Anemia in the new born is the commonest hematological problem. Immediately following birth, all infants universally experience a decrease in hemoglobin (Hb) that results in varying degrees of anemia. The ultimate severity and rapidity with which this anemia develops are determined by a combination of multiple physiologic and non-physiologic processes. Preterm infants are especially vulnerable to these processes for two reasons. Firstly, the severity of the developmental postnatal decrease in Hb is most pronounced in the least mature infants, placing them at higher risk of developing clinically significant anemia. Secondly, as a group, preterm infants are particularly prone to developing electrolyte and acid-base imbalance, and infective illnesses, the diagnosis and management of which requires frequent laboratory assessment, resulting in significant phlebotomy loss. It is the combination of developmentally regulated physiologic processes (anemia of prematurity [AOP]) along with concomitant pathologic and iatrogenic processes that contribute to the progressive anemia experienced by virtually all preterm infants.
The causes of anemia in newborns can be prenatal, natal or postnatal. Usually the diagnosis will be straight forward if approached in a systematic manner. The objective of this review is to discuss the physiology, the causes, clinical presentation and approach to the newborn anemia.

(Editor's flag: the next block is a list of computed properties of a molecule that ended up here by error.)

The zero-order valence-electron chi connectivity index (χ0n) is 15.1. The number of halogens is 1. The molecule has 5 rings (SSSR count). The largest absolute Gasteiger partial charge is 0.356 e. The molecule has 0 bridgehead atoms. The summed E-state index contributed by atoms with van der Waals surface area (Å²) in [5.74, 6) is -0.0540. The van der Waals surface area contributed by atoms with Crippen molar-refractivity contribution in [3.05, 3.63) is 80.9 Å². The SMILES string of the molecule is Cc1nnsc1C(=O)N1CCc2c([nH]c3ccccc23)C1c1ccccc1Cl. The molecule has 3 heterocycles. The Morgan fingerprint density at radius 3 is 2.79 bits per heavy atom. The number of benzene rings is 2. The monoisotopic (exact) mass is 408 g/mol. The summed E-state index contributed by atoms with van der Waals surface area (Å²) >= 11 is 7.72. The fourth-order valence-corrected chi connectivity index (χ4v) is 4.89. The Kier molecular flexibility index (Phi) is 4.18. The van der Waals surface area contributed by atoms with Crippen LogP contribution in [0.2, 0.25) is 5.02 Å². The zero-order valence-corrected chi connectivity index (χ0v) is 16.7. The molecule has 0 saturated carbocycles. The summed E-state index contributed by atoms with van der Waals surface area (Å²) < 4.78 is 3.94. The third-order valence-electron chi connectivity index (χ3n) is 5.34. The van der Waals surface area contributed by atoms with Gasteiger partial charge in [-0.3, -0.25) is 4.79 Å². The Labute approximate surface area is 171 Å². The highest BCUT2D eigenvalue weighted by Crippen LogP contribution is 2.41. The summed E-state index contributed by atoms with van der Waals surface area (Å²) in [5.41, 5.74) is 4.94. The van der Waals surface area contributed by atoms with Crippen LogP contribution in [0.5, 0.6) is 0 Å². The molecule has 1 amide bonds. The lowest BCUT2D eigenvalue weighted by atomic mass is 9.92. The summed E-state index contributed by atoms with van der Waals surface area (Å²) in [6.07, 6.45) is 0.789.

The process of haematopoiesis begins as early as 3rd week of gestation in the yolk sac . From 11-12 weeks of gestation, liver is the organ of haematopoiesis . Bone marrow erythropoiesis switch happens around 30 weeks of intrauterine life & at birth, marrow erythropoiesis is major site for blood cells production .
In utero, the oxygen saturation in aortic blood is around 45%, erythropoietin levels are high, and red blood cells production is rapid. Soon after birth, the oxygen saturation goes up to 95%, down regulating the erythropoietin mediated red cell production. The erythropoietin will become undetectable by 3 days after birth with reduction in reticulocyte counts and thus haemoglobin levels .
At birth the haemoglobin levels is 14.9 g/dl-23.7 g/dl in term and 19.1 g/dl-22.1 g/dl in preterm babies. It rapidly falls to 9.5-11 g/dl by 9-11 weeks of postnatal period in term babies and 6.5-9 g/dl by 4-8 weeks in preterm babies . After reaching this nadir, the infant’s marrow starts its erythropoiesis. The iron released from breakdown of these RBCs is stored in the liver, which in turn is utilised for erythropoiesis. Usually term babies have sufficient iron stores till 5 months of age for active erythropoiesis, after which iron needs to be supplemented by iron rich complementary foods. Preterm babies require iron supplementation from as early as 2-3 weeks of post natal age continued through their first year of life. Simultaneously there is increase in 2,3- diphosphoglycerate in red blood cells as slowly adult haemoglobin (HbA) replaces fetal haemoglobin (HbF) during the first half of infancy [6-8]. HbA has very less affinity for oxygen as compared to HbF, thus even with falling hemoglobin levels, the oxygen delivery to the tissues actually increases.